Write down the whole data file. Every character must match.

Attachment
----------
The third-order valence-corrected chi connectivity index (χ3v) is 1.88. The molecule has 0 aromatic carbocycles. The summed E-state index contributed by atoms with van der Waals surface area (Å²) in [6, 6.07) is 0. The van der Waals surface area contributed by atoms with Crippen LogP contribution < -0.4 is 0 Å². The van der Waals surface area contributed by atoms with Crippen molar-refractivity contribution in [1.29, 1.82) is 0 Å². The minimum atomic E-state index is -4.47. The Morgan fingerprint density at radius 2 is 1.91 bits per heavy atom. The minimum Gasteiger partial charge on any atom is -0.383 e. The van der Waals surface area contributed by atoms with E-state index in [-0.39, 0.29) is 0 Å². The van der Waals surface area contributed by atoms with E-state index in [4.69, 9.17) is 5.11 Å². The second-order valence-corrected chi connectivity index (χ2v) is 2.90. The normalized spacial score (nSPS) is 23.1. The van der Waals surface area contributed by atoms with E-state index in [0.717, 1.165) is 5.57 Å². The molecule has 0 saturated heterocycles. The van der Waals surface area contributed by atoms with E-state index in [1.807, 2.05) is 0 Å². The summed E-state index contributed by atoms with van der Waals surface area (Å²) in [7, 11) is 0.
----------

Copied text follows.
The third-order valence-corrected chi connectivity index (χ3v) is 1.88. The molecule has 0 aromatic carbocycles. The summed E-state index contributed by atoms with van der Waals surface area (Å²) in [6, 6.07) is 0. The van der Waals surface area contributed by atoms with Crippen LogP contribution < -0.4 is 0 Å². The van der Waals surface area contributed by atoms with Crippen molar-refractivity contribution in [1.29, 1.82) is 0 Å². The minimum atomic E-state index is -4.47. The Morgan fingerprint density at radius 2 is 1.91 bits per heavy atom. The minimum Gasteiger partial charge on any atom is -0.383 e. The van der Waals surface area contributed by atoms with E-state index in [-0.39, 0.29) is 0 Å². The van der Waals surface area contributed by atoms with E-state index in [4.69, 9.17) is 5.11 Å². The second-order valence-corrected chi connectivity index (χ2v) is 2.90. The normalized spacial score (nSPS) is 23.1. The van der Waals surface area contributed by atoms with E-state index in [0.717, 1.165) is 5.57 Å². The molecule has 0 saturated heterocycles. The van der Waals surface area contributed by atoms with E-state index in [1.807, 2.05) is 0 Å². The summed E-state index contributed by atoms with van der Waals surface area (Å²) in [7, 11) is 0.